Dull Woods

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This unique 8-acre woodlot is in Clay Township of Montgomery County is adjacent the Wolf Creek Trail. It is a tiny but high-quality remnant of the vast swamp forests that once covered northwest Montgomery County.

Main Entrance
Dull Woods is accessible from the Wolf Creek Trail.


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Park Hours
Apr. 1 – Oct. 31, 8 AM – 10 PM
Nov. 1 – Mar. 31, 8 AM – 8 PM
Closed Christmas and New Year’s Day

8199 Cole St., Brookville, OH 45309
Park at the entrance to the Wolf Creek Bikeway located on US 40 northwest of Brookville. Lot is between Dodson and Number 9 Roads. Walk (or bike) a half-mile southeast on the paved trail to the entrance to Dull Woods.

Pet Policy
Dogs are welcome, but, for the safety and comfort of all patrons, must be leashed and under control at all times.

Park Features


In 2006 Five Rivers MetroParks constructed a boardwalk into the woods to allow visitors to enjoy it while protecting the fragile environment. The boardwalk winds through the old woods and past a massive Shumard Oak. Only entrance to the boardwalk is from Wolf Creek Trail.

Wolf Creek Trail

In western Montgomery County where Dull Woods lies, the Wolf Creek Trail follows an historic rail corridor, making a beeline for Brookville and Verona. As you head towards Brookville, you’ll pass farms with cows, horses, sheep, and llamas in the pastures. Springtime brings lots of babies. Early morning may find a deer or fox sharing the bikeway with you. Wildflowers line the path and provide a variety of color.

Ralph’s Oak

This massive Shumard Oak tree (Quercus shumardii) is the 4th largest tree in the MetroParks system, at 350 points. Named after Ralph Dull, a well-known conservationist and farmer who leased the woods to MetroParks in 2003, who recognized the value of this beautiful natural area and was willing to share this small piece of the local heritage with the public. The Oak is visible from the boardwalk.

Click to Explore

There is a portable toilet in the Wolf Creek Trail parking lot at Route 40 (8199 Cole St.)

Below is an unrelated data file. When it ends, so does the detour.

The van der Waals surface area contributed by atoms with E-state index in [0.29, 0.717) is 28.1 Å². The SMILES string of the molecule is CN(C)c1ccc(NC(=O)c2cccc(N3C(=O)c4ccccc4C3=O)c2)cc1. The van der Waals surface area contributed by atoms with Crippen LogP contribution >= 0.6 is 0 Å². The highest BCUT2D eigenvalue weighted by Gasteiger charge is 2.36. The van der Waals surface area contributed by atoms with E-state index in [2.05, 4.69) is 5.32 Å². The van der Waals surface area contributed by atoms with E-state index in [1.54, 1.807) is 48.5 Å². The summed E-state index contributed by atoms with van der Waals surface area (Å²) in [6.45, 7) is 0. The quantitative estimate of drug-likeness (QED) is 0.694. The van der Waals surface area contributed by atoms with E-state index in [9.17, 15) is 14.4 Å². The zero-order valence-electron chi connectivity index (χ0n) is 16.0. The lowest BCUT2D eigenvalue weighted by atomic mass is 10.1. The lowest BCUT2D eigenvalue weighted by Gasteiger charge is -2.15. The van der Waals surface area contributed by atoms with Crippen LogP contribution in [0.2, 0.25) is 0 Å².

Dull Woods in easiest to get to by bike. Boardwalk access is just off the Wolf Creek Trail, ½ mile from southeast of the parking lot between Dodson Pike and Number 9 Road.

This little 8-acre gem is one of the only remnants of the swampy forests that once covered northwest Montgomery County.

Heavy clay soils and flat land made for very slow drainage of rainwater.  Trees that thrived in these wet conditions such as Pin Oak, Swamp White Oak, Bur Oak, and American Beech grew to immense size.  Pools of standing water in the forest provided homes for many frogs, salamanders, waterfowl, and other wildlife as well as hordes of mosquitoes.  Springtime revealed a carpet of wildflowers and an abundance of native plants.

The advent of drain tile and efficient ditching made it possible to convert the ancient swamp forests to agriculture.  This was mostly accomplished in the mid and late 1800’s and today most of northwest Montgomery County is considered prime farmland.

Fortunately for local residents at least one fragment of the ancient forest remains at Dull Woods.

Invasive honeysuckle thrives on the edges of the adjacent Wolf Creek Rail Trail bikeway.  Yet, if you pass into this little woods and there is hardly a stem of honeysuckle to be found.  Despite MetroParks having never done any invasive management there, it has remained virtually honeysuckle free all by itself.  Because of its pristine nature, having never been heavily grazed, and only selectively logged, the soils are still loose and uncompacted.  They retain their original component of organic matter. The trees and high diversity of native plants form a complex and tight net of interconnected roots that are a barrier to invasive plants like honeysuckle.

A boardwalk there winds through the old woods and past a massive Shumard Oak.

Dull Woods features old-growth trees including a massive Shumard Oak tree (Quercus shumardii), the 4th largest tree in the MetroParks system, at 350 points. White Oak, Swamp White Oak, Bur Oak and Pin Oak are also present.

Outstanding wildflowers can be found in the woodland including Jack in the pulpit, fragile fern, violets, Dutchman’s breech, trout lily, spring beauty, and drooping and sessile trillium.

Outstanding wildflowers and a large diversity of trees and shrubs can be found in this little island of forest.  It features a high diversity of native plants and remarkable lack of the invasive species plaguing much of the other natural spaces in the region.

Park Amenities & Activities

Latitude: 39.51275

Longitude: 84.27154

The 8-acre Conservation Area sits on the Wolf Creek Trail. Ride your bike down the trail for a loop through this swamp forest remnant.

Park Amenities
Park Activities

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